Sense & Sensibility by Joanna Trollope
• Hardcover: 384 pages
• Publisher: Harper (October 29, 2013)
• Publisher: Harper (October 29, 2013)
Source? the publisher via TLC Book Tours
**FTC Disclosure: I received a copy of Sense & Sensibility from the publisher in exchange for an honest review. The review below and the opinions therein are my own and offered without bias.
Why? I've never read the orginal. There, I've said it. I was an English major too. I feel like I'm admitting some sacrilige, but my literature emphasis area and love has always been American lit. Forever I have meant to go back and read the Bronte and the Austen novels, but sadly, I just haven't. When these newer versions starting popping up everywhere, I made a pact with myself that I would not read them until I read the originals. I've kept that pact until now. I had every intention too, of reading the original before Trollope's version as soon as I agreed to read and review it. But, alas, I did not. It will be interesting to see how my response to Trollope's version compares with those who HAVE read the original.
Yeah, I'm gonna read the original. I need to. I have to. What better time for the classics than the holidays? :)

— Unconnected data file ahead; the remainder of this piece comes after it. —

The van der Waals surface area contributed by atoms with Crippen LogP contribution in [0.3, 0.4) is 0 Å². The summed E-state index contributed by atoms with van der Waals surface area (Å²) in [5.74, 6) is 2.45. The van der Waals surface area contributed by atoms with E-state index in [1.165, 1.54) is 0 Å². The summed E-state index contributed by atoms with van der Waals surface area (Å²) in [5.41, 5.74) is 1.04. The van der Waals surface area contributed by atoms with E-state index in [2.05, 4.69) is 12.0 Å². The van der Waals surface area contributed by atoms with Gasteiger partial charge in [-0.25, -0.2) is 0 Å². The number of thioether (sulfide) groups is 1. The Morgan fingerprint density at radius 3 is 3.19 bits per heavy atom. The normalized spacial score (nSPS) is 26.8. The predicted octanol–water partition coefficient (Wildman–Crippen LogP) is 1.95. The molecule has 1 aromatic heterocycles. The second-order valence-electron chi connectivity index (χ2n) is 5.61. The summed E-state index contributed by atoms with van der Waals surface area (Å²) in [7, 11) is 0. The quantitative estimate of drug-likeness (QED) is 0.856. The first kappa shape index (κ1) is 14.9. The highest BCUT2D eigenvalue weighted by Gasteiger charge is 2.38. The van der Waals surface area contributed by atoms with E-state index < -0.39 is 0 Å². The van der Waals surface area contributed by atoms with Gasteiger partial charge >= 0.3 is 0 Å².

Elinor sometimes wondered how much time and energy the whole Dashwood family had wasted in crying. (6)
Elinor clamped an arm round her shoulders and held her hard. It must be so awful, she often thought, she often thought, to take everything to heart so, as Marianne did; to react to every single thing that happened as if you were obliged to respond on behalf of the whole feeling world. Holding her sister tight, to steady her, she took a breath. (7)
Fanny had wanted a man and a big house with land and lots of money to run it and a child, preferably a boy. And she had got them. All of them. And nothing, absolutely nothing, was going to stand in the way of her keeping them and consolidating them. Nothing. (13)
However detestable Fanny had made herself since she arrived at Norland, all the Dashwoods were agreed that she had one redeeming attribute, which was the possession of her brother Edward. (23)
"Do you, Elinor Dashwood, picky spinster of this parish for whom no man so far seems to be remotely good enough, fancy this very appealing basket case called Edward Ferrars?" (26)
"Wouldn't it just completely piss off Fanny if you and Ed got together?" (27)